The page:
Avi Buffalo - Avi Buffalo (Sub Pop)

David Spencer | Wednesday, 05 May 2010

Avi Buffalo - Avi Buffalo (Sub Pop)

All high-pitched vocals and jangling guitars, Avi Buffalo have been picking up a lot of critical acclaim recently. But this type of lauding has to be treated with caution, as muso reviewers get overly excited about certain types of music, especially if it is folky sounding and hairy looking (Midlake, Fleet Foxes to name just two).

But in fact Avi Buffalo are not hairy at all, and not entirely folky. They are four very fresh-faced Americans, led by a guy called Avi (short for Avigdor Zahner-Isenberg), who lean towards the sun drenched acoustic moments of the Seventies, with some psychedelia thrown in (as the cover of the album implies with its flash of colours).

Avigdor Zahner-Isenberg got into music after an injury halted his bid for skateboarding stardom, and so the half-pipe was replaced with the guitar. But he doesn't seem to have taken with him any of the music styles you might associate with Grinding and 360s. Instead he seems to have been listening to Neil Young (unplugged) and The Byrds.

Friendly summer guitars begin 'Truth Sets In', the album's opener, which introduces us to the slightly pained male-female vocal combination that could prove annoying for many listeners. It also let's us know ehat's to come. 'What's In It For' beefs up the tone a little bit, but over the jangly guitars and gentle drums, the voices still sound full of angst, making you question whether the band really enjoy their sunny surroundings.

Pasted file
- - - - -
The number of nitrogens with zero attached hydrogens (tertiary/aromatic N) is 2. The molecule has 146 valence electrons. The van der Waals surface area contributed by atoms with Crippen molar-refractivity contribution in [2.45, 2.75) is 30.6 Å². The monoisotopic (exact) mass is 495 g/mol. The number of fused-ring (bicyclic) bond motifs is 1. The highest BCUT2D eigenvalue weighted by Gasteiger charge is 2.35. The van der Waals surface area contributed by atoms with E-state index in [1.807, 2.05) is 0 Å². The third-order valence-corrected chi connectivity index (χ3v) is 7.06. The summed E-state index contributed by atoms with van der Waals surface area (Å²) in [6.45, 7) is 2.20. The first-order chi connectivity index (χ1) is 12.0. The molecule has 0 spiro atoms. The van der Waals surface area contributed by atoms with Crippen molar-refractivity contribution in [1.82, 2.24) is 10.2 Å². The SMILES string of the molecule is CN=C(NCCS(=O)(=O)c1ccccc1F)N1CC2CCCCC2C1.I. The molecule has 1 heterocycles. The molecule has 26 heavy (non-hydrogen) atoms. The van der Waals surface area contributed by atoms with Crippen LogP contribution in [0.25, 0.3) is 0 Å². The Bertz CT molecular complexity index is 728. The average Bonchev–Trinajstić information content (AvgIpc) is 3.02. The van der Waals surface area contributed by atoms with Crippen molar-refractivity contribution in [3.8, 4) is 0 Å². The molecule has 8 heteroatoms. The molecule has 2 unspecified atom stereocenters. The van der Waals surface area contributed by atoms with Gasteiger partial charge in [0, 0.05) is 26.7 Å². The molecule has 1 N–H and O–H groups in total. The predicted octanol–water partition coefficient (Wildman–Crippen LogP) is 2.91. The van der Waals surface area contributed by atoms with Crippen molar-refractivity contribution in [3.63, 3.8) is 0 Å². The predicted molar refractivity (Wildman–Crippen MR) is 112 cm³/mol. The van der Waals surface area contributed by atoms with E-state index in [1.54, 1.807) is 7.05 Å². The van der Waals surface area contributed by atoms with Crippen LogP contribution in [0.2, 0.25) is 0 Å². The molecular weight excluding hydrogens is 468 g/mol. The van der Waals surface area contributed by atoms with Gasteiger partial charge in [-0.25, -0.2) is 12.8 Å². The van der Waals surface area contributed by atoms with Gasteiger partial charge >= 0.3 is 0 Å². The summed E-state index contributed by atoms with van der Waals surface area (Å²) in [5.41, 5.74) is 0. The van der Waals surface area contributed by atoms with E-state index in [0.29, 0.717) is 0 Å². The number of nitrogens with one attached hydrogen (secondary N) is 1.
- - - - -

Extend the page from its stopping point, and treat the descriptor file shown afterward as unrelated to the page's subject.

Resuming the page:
Overall the music hides the band's youth, with intricate structures and interesting little flourishes emerging after each listen, but a couple of the song titles can't hide their ages, with 'Five Little Sluts' and 'Summer Cum' not the sort of titles someone more established would come out with.

'Remember The Last Time' is the album's longest track, coming in at more than seven minutes and it's also the most impressive. More up-tempo than some of the more draining tracks; it starts with now familiar sounding guitars and patterned drums before building beautifully to a mid point instrumental that washes away into an exhilarating psychedelic climax.

The downside of this largely impressive debut is the lack of any real variation. And like many of these American bands that like to sing as if they are slightly constipated, the voice does grate after a while. But watch out for Avi and his Buffalo, they could be roaming around for sometime.

Rating: 3/5

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